Study: Less than half of the world’s population lived in democracies in 2021

In 2021, less than half of the world’s population (45.7%) lived “in a democracy”, as only 21 of the 167 countries with this status have “full democracy” today, according to a study by social scientists published in The Economist.

According to the Economist Intelligence Unit (EIU), the 2021 “democracy index” fell from 5.37 in 2020 to 5.28, in other words, it experienced the biggest decline since 2010.

“The results reflect the negative impact of the pandemic on democracy and freedom in the world for the second year in a row, a significant expansion of state power and the restriction of individual freedoms,” its authors say.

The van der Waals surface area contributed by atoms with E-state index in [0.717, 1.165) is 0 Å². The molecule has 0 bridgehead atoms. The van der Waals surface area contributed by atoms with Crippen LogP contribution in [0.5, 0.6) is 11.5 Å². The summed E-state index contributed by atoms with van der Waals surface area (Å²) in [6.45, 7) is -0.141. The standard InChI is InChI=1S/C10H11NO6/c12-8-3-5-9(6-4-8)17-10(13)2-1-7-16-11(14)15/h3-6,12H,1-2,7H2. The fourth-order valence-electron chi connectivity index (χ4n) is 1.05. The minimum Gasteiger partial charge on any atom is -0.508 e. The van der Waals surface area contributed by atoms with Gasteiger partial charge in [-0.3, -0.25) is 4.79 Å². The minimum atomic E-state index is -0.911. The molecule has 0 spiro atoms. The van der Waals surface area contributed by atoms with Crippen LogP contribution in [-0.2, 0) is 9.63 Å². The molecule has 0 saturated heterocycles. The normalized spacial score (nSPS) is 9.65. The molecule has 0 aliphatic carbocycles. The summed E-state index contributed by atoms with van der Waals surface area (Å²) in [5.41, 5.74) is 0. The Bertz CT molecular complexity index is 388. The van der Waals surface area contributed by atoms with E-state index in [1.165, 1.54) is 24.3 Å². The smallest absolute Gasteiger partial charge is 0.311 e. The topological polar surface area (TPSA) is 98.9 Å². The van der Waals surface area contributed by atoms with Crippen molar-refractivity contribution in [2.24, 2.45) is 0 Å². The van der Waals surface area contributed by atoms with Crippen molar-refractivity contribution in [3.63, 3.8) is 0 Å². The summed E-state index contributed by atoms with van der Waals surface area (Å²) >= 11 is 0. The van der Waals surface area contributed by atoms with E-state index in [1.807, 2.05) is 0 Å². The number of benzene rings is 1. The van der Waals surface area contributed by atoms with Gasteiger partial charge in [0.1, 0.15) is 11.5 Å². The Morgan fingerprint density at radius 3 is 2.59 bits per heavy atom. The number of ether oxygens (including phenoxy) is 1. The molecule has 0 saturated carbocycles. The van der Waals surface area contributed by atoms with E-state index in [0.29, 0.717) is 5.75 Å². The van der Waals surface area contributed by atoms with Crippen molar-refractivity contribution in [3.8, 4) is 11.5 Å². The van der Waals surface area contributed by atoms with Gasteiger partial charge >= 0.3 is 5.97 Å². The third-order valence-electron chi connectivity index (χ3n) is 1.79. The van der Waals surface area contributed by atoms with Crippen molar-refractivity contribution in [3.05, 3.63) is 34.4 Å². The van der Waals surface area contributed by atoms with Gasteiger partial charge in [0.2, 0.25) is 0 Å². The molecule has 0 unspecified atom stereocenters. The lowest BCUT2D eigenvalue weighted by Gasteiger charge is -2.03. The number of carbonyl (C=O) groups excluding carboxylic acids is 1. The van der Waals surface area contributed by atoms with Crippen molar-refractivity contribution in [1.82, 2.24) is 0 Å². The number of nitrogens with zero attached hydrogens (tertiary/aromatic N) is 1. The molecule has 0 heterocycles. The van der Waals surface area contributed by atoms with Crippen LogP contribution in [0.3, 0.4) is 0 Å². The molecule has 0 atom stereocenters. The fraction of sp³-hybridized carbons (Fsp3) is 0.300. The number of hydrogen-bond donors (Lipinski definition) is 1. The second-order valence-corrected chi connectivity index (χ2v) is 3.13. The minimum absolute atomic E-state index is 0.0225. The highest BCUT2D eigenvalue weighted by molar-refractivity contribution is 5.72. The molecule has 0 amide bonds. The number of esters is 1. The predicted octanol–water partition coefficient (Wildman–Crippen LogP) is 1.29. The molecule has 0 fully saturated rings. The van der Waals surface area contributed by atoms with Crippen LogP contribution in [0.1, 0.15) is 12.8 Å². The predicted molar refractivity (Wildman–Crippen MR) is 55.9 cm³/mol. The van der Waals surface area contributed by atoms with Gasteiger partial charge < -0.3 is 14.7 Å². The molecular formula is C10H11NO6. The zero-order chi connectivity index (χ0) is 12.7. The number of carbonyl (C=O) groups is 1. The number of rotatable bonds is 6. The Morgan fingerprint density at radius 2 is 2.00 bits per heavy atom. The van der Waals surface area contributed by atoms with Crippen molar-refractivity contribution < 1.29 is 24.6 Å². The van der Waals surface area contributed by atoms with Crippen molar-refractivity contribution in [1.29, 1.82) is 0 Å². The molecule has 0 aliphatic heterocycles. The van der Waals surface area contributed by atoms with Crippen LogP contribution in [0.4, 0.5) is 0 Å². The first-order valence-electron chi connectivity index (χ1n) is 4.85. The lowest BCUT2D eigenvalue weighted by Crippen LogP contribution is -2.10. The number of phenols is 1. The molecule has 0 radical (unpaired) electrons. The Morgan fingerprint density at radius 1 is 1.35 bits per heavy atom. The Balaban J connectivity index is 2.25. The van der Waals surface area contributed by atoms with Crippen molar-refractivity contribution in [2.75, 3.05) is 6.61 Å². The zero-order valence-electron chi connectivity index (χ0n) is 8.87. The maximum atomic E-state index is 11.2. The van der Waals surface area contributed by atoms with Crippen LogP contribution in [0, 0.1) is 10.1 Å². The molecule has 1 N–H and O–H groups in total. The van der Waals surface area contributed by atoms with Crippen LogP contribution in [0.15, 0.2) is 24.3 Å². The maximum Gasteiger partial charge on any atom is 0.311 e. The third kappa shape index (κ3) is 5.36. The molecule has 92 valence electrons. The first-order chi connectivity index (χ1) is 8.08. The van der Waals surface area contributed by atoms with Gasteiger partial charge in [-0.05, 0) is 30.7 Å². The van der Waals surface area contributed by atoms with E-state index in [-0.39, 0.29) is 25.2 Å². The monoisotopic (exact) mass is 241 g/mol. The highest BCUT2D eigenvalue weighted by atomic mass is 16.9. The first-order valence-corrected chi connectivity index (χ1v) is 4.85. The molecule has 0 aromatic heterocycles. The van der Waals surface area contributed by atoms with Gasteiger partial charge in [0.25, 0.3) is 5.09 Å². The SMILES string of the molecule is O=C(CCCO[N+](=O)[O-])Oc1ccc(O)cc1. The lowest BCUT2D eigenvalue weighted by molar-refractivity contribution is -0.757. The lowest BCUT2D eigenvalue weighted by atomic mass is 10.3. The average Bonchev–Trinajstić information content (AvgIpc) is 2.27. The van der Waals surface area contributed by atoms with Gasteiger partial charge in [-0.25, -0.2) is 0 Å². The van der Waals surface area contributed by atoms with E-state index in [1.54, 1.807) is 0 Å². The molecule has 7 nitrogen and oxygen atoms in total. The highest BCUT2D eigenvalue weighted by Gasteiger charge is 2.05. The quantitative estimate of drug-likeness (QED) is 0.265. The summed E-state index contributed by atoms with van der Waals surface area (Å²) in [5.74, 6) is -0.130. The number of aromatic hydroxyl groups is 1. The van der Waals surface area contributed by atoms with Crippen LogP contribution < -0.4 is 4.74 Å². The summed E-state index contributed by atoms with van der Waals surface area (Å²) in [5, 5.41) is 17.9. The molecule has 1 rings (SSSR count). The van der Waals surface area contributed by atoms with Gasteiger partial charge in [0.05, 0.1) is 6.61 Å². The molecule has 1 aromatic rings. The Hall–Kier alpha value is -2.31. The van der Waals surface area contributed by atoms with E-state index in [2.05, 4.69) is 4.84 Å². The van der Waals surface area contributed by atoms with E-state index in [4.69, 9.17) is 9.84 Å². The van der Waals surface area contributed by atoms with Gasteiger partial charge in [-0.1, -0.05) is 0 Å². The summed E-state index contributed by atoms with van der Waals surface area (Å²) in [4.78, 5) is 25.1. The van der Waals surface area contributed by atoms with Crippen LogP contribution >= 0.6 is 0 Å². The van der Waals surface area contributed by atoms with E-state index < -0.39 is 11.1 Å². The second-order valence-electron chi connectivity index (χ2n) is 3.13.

Countries of Europe

Spain went from “full democracy” to “non-working democracy” in 2021, and France also fell into this category (since 2020). Since 2010, Greece has also been classified as an “insufficiently democratic” (ελαττωματικής δημοκρατίας) country.

Sweden, Luxembourg and the UK (down two places and close to “weak democracies”) are in the first category, as are South Korea, Japan, Mauritius and Costa Rica. Norway is in first place. However, the population of these countries is only 6.4% of the world.

In the “hybrid mode” category, you can find Bangladesh, Senegal, Ukraine, Hong Kong, and Tunisia. Algeria, Egypt, Russia, Rwanda, Vietnam and China are classified by the EIU as “authoritarian” countries. They account for more than a third of the world’s population (37.1%).

At the bottom of the list is Afghanistan, where the Taliban took over in August 2021. According to an EIU study, it is now the least democratic country in the world.



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